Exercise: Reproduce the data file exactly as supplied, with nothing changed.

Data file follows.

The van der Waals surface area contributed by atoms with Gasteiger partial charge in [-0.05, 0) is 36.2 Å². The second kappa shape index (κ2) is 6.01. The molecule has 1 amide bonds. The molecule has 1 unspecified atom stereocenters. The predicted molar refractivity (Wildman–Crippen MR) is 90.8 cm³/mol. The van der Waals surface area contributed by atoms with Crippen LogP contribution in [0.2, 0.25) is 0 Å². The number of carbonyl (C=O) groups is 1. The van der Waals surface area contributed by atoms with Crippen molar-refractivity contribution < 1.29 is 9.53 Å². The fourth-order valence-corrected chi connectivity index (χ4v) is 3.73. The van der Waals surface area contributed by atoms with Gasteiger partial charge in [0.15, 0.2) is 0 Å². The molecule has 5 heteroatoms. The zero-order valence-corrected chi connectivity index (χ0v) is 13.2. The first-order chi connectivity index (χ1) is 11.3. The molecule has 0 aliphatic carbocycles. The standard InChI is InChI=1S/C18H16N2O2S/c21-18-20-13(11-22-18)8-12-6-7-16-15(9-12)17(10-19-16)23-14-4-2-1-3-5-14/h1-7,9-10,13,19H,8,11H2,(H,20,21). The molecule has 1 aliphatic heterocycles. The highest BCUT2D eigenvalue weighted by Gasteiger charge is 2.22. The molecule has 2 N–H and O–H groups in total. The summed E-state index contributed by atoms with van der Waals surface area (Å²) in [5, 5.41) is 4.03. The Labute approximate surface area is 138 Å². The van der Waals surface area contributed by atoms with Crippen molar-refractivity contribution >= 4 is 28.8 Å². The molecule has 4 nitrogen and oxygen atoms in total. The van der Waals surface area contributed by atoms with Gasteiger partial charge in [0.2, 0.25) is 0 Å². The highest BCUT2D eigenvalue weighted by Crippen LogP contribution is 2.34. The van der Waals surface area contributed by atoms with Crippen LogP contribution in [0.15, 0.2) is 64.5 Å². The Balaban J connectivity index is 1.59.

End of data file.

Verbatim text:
The van der Waals surface area contributed by atoms with Gasteiger partial charge in [-0.05, 0) is 36.2 Å². The second kappa shape index (κ2) is 6.01. The molecule has 1 amide bonds. The molecule has 1 unspecified atom stereocenters. The predicted molar refractivity (Wildman–Crippen MR) is 90.8 cm³/mol. The van der Waals surface area contributed by atoms with Crippen LogP contribution in [0.2, 0.25) is 0 Å². The number of carbonyl (C=O) groups is 1. The van der Waals surface area contributed by atoms with Crippen molar-refractivity contribution < 1.29 is 9.53 Å². The fourth-order valence-corrected chi connectivity index (χ4v) is 3.73. The van der Waals surface area contributed by atoms with Gasteiger partial charge in [0.15, 0.2) is 0 Å². The molecule has 5 heteroatoms. The zero-order valence-corrected chi connectivity index (χ0v) is 13.2. The first-order chi connectivity index (χ1) is 11.3. The molecule has 0 aliphatic carbocycles. The standard InChI is InChI=1S/C18H16N2O2S/c21-18-20-13(11-22-18)8-12-6-7-16-15(9-12)17(10-19-16)23-14-4-2-1-3-5-14/h1-7,9-10,13,19H,8,11H2,(H,20,21). The molecule has 1 aliphatic heterocycles. The highest BCUT2D eigenvalue weighted by Gasteiger charge is 2.22. The molecule has 2 N–H and O–H groups in total. The summed E-state index contributed by atoms with van der Waals surface area (Å²) in [5, 5.41) is 4.03. The Labute approximate surface area is 138 Å². The van der Waals surface area contributed by atoms with Crippen molar-refractivity contribution >= 4 is 28.8 Å². The molecule has 4 nitrogen and oxygen atoms in total. The van der Waals surface area contributed by atoms with Gasteiger partial charge in [0.2, 0.25) is 0 Å². The highest BCUT2D eigenvalue weighted by Crippen LogP contribution is 2.34. The van der Waals surface area contributed by atoms with Crippen LogP contribution in [0.15, 0.2) is 64.5 Å². The Balaban J connectivity index is 1.59.